Convalescence from back surgery has few advantages. While the process is tolerable it is very limiting. Based on my conversations with other back surgery recipients I don’t know what to expect. Some get worse others have complete recovery. By far the majority have mixed results. The trick seems to be in not pushing the healing process to quickly. I have spoken with more than one individual whose main advise is to not rush the healing time. As they say, it is what it is.
None of this lessens my frustrations that arrive from the limitations of my body. The moment I do too much it tells me to stop. Its method of communication is pain. Lots of pain. Do a little too much and the results is unadulterated pain. That being said I have quickly learned to adapt to these new discoveries. I started by going our into our yard when it wasn’t raining and that wasn’t very often during the first month and a half of my recovery. It rained nearly 35 inches in the first six weeks after tropical storm Irene. This adds up to about 46 inches of rain in a month and a half or very near an average year’s total rainfall. Now that I think about it I spent most of my time on the inside of the house looking at the yard.
We are very lucky in that we live in a house in the woods. There are no neighbors to be seen. There is very little traffic on the dirt road that leads to our house. Our modest yard has a small orchard, vegetable gardens, a flower bed or two all surrounded by areas of mowed grass. It is quite steep, each rise in eight feet terraced into flat areas where gardens and orchard grow food. We have large areas of native forbs, herbs, and shrubs that form islands of natural landscape. These provide refuge for small critters including many species of insects, birds, and mammals. If you are patient you will see chipmunks by the barrel full, lots of song birds, red and gray squirrels, and a myriad of dragonflies, butterflies, bees, and ants. The forest, only ten yards off my back door dominates the surrounding landscape. A medium size brook can always be heard as it rushes down the mountain towards flat land several miles to the east.
I have to admit that I grow tired of spying chipmunks and dragonflies. I yearn for a more diverse setting where I can see deer, coyotes, fox, fisher, bear, wild turkeys and a host of other favorites. After a couple of weeks I hiked on a main trail that is not too steep and bisects out wooded land. I’ve hiked this old logging road countless times. On this first, very short, excursion I was amazed at all I had not paid attention to in recent years. An old, very dead, sugar maple that still stands and has a haunted appearance. Its once stately shape and crown are now reduced to a mere skeleton of trunk and dead branches. Odd faces, mostly ugly and distorted, can be seen where branches once were anchored to the main stem. Holes of different shapes and sizes ranging from millimeters in size where borer beetles have entered to gaping rectangular holes about six inches long and four inches wide where pileated woodpeckers have sought insects for forage. I also noticed large patches of partridge berry. The shiny green, nearly ovate and opposite leaves hugged a vine like stem that wandered in search of light on the forest floor. Bright red berries dot these masses of dark green foliage and are reminiscent of natural Christmas decorations adorning the wooded landscape. I could hear the last clear whistle of the wood thrush as it prepared for a journey south. My first walk on this trail during this recovery was not even a quarter mile. Despite the short length it lifted my spirits just enough to give the day a much brighter look.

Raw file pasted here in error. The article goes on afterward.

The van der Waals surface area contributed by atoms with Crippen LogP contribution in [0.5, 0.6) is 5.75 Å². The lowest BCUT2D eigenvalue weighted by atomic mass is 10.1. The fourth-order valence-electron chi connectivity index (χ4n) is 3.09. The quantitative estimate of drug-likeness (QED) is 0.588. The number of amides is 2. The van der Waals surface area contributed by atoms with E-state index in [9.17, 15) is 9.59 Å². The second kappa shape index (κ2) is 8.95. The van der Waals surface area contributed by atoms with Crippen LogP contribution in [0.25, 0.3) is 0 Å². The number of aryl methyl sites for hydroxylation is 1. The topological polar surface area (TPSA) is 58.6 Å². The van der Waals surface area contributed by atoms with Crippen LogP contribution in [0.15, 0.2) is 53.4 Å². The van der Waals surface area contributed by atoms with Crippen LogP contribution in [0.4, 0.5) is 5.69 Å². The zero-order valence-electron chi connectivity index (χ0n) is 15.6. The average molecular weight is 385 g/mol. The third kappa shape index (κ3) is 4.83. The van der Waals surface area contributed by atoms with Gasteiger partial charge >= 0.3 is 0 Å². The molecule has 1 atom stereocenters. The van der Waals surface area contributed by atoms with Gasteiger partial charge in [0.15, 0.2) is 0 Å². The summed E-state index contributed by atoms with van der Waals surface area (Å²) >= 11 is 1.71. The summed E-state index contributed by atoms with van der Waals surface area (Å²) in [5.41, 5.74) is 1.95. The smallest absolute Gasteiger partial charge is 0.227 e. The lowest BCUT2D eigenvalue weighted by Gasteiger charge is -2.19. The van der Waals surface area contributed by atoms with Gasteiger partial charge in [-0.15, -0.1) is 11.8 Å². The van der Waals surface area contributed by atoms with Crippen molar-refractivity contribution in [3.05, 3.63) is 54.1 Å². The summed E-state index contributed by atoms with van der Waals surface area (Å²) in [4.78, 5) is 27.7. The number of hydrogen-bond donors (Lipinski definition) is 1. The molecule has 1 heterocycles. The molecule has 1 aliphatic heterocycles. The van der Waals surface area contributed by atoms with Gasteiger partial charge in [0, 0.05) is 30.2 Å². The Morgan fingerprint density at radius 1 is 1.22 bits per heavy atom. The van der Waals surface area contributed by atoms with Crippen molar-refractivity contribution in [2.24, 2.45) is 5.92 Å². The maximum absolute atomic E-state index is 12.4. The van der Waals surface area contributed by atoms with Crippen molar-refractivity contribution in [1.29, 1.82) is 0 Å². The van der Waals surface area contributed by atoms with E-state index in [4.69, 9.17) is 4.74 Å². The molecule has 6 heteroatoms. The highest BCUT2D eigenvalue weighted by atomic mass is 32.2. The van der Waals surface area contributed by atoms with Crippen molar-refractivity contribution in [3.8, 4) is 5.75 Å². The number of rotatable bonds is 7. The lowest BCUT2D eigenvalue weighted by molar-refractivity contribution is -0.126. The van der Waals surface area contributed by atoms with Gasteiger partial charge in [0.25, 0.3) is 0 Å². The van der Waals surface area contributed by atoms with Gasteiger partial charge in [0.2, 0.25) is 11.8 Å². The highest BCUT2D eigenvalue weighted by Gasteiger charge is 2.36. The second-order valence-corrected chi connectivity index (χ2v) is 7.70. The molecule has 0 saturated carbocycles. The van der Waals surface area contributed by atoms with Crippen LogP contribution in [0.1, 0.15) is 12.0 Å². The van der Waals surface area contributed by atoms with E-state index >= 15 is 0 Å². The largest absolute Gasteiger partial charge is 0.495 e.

A week later I lengthened the hike on this well worn trail to about three eighths of a mile. It was rainy and I was wearing rain gear. I walked very carefully along the wet and slippery soil. A minor slip and fall could set me back weeks. I took Cooper my male bloodhound with me. He found deer tracks and scat that crossed the trail. We stopped to inspect some other scat about ten yards to the east of the trail that appeared to be that of a fox. It was then that I realized if I couldn’t range an adequately far distance into the forest to satisfy my desires then perhaps I could bring the forest to me. I hiked back to the house with new hope. Even the most diffident idea might stiffen my resolve until I was recovered enough to start longer ventures into the backwoods.
The next day I set out, slowly, with a trail camera in my hand. I knew a fairly open area near a stone wall that was about a quarter mile from our homestead that hosted a steady stream of animals. With a little luck I though I might get lucky and snap a few photos. Certainly an experience that was no where near actually seeing wildlife in person but an interesting study nonetheless. My back was lame that morning so the trip was slow. I left my hounds at home because I did not want them to leave their scent behind in an area I was trying to record the travelings of wildlife. Slow and steady winds the race, although a land tortoise would have left me in the dust. I arrived at my destination and carefully strapped one of my trail cameras to a young yellow birch tree and pointed it towards a long stonewall that travels north to south along our most western property boundary. The particular trail cameras that I use utilize motion detectors and infrared heat detectors to sense when an animal is present. A great deal of luck is involved in getting a good photograph. The subject position is random if you get a photo at all.